About Their Talk Clean water is the most important natural resource to the future of Rhode Island, and everyone shares in the responsibility to protect it.  Taking actions to protect and restore our water resources has many other benefits.  Ms. Paquet gave a presentation about the Aquidneck Island Watershed Plan, which she is currently drafting. This plan will tie together existing efforts and prioritize important actions to protect and restore water quality and aquatic habitats on the Island.  In her talk, she discussed some local water quality conditions, the relationship between land use activities and water quality, the co-benefits of water quality protection, as well as what is being done by government and non-governmental organizations.  She highlighted what you can do to prevent water pollution—because it is all connected!
Aquidneck Land Trust:
    • Chuck Allott, Executive Director 
Charles “Chuck” Allott, Esq. is the Executive Director of the Aquidneck Land Trust (“ALT”). ALT has conserved and permanently protected over 2600 acres of land on Aquidneck Island with high conservation values (farmland, watershed protection land, wetlands and wildlife habitat, recreation lands, cultural landscapes, and scenic corridors). ALT became the first nationally accredited land trust in Rhode Island in 2009. Chuck was one of the founding members of ALT in 1990 when a group of civic-minded island residents came together with the vision of saving some of the last great open spaces on the island. Prior to becoming Executive Director of ALT, Chuck was a real estate, land use and conservation attorney at Hinckley Allen in Providence. Chuck has resided in every community on Aquidneck Island and currently resides in Newport with his life partner, Ellen and two dogs, Hatchet and Penny. Chuck is an avid outdoorsman. Elizabeth Scott Consulting:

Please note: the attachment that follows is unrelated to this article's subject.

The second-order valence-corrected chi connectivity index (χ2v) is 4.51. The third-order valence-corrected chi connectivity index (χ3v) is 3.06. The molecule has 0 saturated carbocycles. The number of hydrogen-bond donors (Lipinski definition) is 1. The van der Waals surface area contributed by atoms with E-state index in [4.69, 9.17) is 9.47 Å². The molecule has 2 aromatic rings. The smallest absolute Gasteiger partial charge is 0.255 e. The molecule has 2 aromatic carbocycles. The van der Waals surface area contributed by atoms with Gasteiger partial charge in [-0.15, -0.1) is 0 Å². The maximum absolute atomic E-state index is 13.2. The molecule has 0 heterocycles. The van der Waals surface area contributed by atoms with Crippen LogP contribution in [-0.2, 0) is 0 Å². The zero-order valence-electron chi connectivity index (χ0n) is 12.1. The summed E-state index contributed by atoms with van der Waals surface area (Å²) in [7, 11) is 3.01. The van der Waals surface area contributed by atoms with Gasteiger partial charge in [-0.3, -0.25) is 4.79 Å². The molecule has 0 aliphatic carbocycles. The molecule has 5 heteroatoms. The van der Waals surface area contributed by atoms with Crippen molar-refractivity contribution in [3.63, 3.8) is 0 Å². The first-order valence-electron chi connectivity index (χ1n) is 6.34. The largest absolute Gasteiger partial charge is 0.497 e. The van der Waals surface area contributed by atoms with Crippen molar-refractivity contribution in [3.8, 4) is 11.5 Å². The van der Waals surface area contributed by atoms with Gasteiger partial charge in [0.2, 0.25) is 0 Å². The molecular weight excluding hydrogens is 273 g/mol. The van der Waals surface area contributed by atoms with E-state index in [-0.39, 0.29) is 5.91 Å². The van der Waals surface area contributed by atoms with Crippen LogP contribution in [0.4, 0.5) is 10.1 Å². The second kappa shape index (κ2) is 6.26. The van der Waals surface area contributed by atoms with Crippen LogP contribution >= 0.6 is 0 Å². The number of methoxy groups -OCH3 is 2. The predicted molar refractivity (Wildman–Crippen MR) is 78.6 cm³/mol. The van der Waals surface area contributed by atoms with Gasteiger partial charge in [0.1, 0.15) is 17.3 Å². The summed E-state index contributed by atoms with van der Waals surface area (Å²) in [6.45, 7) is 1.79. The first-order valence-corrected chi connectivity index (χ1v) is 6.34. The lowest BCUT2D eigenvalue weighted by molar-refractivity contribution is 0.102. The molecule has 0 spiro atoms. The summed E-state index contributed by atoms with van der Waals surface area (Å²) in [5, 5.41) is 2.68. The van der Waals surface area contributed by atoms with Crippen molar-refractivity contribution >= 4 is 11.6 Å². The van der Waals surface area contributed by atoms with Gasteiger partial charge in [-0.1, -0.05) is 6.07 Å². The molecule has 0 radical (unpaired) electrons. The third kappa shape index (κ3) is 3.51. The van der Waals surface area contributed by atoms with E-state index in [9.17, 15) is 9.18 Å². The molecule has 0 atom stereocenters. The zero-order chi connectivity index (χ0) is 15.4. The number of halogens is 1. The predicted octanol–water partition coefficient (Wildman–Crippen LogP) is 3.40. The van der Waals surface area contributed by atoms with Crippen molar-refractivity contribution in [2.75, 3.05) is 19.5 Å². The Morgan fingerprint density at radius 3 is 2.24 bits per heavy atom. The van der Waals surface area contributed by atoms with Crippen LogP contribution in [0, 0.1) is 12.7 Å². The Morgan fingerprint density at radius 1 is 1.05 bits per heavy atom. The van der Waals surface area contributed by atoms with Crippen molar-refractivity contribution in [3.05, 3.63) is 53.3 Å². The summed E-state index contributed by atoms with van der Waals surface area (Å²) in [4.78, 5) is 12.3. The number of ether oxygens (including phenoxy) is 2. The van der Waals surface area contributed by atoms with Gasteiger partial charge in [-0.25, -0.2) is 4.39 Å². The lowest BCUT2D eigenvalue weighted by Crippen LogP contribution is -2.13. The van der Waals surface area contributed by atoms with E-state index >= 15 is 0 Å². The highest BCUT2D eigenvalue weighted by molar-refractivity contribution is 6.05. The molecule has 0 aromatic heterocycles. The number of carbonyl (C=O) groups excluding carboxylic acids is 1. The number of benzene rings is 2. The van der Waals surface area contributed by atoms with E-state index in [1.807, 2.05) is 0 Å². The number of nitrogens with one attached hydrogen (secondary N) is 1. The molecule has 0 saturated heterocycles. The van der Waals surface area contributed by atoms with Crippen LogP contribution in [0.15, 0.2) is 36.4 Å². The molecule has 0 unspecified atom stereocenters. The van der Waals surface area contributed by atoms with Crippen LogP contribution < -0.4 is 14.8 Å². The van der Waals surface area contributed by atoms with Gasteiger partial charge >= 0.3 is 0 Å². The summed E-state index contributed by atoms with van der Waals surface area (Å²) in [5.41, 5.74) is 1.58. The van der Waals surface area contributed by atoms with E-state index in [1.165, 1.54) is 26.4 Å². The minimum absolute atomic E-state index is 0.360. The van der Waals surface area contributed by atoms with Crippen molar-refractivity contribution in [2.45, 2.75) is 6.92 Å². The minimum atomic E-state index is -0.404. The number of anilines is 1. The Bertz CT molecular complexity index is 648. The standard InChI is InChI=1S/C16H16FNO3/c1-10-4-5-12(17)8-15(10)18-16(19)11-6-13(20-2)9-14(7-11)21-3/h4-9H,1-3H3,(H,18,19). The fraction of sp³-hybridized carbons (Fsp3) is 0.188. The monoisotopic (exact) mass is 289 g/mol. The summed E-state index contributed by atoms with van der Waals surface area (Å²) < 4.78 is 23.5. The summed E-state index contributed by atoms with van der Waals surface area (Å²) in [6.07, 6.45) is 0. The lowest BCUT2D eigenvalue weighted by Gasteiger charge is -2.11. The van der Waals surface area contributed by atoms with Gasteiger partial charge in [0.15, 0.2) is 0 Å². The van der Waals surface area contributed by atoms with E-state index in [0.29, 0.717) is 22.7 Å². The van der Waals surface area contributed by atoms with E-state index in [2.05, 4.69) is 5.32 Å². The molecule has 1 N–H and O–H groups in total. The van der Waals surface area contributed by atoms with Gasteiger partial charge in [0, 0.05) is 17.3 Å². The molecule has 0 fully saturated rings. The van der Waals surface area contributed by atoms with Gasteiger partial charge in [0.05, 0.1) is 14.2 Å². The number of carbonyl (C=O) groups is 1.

• Elizabeth Scott, Owner of Elizabeth Scott Consulting
Elizabeth is the owner of Elizabeth Scott Consulting, a company helping to build empowered organizations through the pursuit of best practices and continuous improvement initiatives. In addition to consulting, Elizabeth sees herself as a water resources professional with demonstrated experience in government administration, team leadership, and partnership building. She most recently served for 20 years as the Deputy Chief of Office of Water Resources within the Rhode Island Department of Environmental Management (RIDEM), while previously working as the Division Chief within the RIDEM Division of Water Supply Management and as a RIDEM Senior Environmental Scientist . She is committed to advancing the protection and restoration of our waters and building resiliency to climate change. About Their Talk Curious about human impacts on our local streams and ponds? In this lively presentation, learn how the Aquidneck Land Trust, the SNEP Network, and their partners are working to repair damage, improve water quality, and protect our valuable water resources. Presenters, Chuck Allott and Elizabeth Scott, will share details of current projects along the Maidford River, Almy Pond, and other areas. They will also provide tips on how every landowner can become a better steward of their property, showing how small actions taken by many can create notable improvements.

Register Here for the December Webinar

Rhode Island Department of Transportation:
    • Brian Moore, Administrator - Office of Stormwater Management